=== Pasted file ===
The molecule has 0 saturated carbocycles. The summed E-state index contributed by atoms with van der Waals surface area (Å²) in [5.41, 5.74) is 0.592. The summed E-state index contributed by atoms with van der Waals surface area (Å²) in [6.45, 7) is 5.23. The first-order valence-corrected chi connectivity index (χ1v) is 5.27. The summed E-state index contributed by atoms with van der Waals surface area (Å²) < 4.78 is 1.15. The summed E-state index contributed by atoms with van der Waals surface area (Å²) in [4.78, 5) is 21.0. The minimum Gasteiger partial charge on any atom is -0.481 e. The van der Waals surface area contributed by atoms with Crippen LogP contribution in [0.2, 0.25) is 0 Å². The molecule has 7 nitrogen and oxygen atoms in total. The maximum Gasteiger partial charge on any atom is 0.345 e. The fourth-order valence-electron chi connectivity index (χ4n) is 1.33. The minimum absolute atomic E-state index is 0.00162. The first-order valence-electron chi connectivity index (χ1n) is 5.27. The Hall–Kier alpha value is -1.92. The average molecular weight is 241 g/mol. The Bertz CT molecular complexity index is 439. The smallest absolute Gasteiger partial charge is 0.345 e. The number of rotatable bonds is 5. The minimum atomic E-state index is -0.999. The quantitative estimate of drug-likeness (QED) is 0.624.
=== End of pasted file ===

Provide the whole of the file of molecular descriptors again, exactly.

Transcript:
The molecule has 0 saturated carbocycles. The summed E-state index contributed by atoms with van der Waals surface area (Å²) in [5.41, 5.74) is 0.592. The summed E-state index contributed by atoms with van der Waals surface area (Å²) in [6.45, 7) is 5.23. The first-order valence-corrected chi connectivity index (χ1v) is 5.27. The summed E-state index contributed by atoms with van der Waals surface area (Å²) < 4.78 is 1.15. The summed E-state index contributed by atoms with van der Waals surface area (Å²) in [4.78, 5) is 21.0. The minimum Gasteiger partial charge on any atom is -0.481 e. The van der Waals surface area contributed by atoms with Crippen LogP contribution in [0.2, 0.25) is 0 Å². The molecule has 7 nitrogen and oxygen atoms in total. The maximum Gasteiger partial charge on any atom is 0.345 e. The fourth-order valence-electron chi connectivity index (χ4n) is 1.33. The minimum absolute atomic E-state index is 0.00162. The first-order valence-electron chi connectivity index (χ1n) is 5.27. The Hall–Kier alpha value is -1.92. The average molecular weight is 241 g/mol. The Bertz CT molecular complexity index is 439. The smallest absolute Gasteiger partial charge is 0.345 e. The number of rotatable bonds is 5. The minimum atomic E-state index is -0.999. The quantitative estimate of drug-likeness (QED) is 0.624.